I opened a can of worms in yesterday’s post by touching on greed which, in Zen terms, is seen as one of the Three Poisons along with anger and ignorance. As I do whenever I come upon a new aspect of my rollercoaster practice, I sought guidance from someone more experienced.
I’d heard of Ruben Habito but never read any of his work. In his early twenties, this man went to Japan from his native Philipines, was ordained a Jesuit priest in Tokyo, completed doctoral studies in Buddhism, and taught at Sophia University. He took up Zen practice in the Harada-Yasutani lineage which combines the Soto and Rinzai traditions, returned to teach theology at Southern Methodist University, to marry and have children, and to found a Zen center. Along the way he left the Roman Catholic priesthood. Ruben Keiun (“grace cloud”) writes:
Greed works in each of us in very subtle ways, more subtle than we can detect perhaps. That sense of wanting something in particular, because “if I don’t have this, then I am not OK,” can gnaw at us and propel us to act in greedy or needy kinds of ways. …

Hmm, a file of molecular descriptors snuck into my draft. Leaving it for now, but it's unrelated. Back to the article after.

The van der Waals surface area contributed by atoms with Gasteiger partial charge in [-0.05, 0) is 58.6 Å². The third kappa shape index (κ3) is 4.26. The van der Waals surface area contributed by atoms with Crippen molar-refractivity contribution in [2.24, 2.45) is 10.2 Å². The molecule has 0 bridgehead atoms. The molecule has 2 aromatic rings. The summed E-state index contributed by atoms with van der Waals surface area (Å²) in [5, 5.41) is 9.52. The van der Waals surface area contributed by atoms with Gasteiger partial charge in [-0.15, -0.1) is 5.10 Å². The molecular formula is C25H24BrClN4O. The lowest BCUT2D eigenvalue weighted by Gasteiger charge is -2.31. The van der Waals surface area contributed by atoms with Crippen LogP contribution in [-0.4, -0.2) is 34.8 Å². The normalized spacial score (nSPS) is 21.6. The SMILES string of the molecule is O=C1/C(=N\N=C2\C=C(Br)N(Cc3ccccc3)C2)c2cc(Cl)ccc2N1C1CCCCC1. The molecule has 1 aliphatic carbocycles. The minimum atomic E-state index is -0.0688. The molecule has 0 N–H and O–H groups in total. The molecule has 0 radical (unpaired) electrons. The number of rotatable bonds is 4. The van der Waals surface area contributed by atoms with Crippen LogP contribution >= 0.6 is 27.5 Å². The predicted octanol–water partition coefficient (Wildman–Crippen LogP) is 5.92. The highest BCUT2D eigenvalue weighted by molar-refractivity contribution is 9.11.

Greed comes from an insecure ego that has not realized its grounding in the True Self, that which is of infinite value and worth just as it is. This deluded ego of mine thinks that my value and worth would come from things like recognition by others, or by having certain possessions, and so on. Greed is that tendency for us to want to expand the deluded ego by accumulating things, absorbing or taking in things, gorging in “more and more stuff,” whether material, psychological, or even spiritual, into our little insecure selves.
From the standpoint of our Zen practice, the way to extinguish this poison then, in the different forms that it manifests itself, is to take the opposite direction — to empty oneself. Concretely, we are advised to just breathe in and breathe out, and in the process, to let go and empty ourselves of anything that we tend to cling to. Just let yourself continue to practice this way of emptying, and at some point, you may be able to “see through” that which is behind your delusion, namely, that unsatisfied ego that craves this and that. Seeing through things in clarity can be a very liberating moment, enabling us to celebrate “what is,” independently of what one has or doesn’t have. (more …)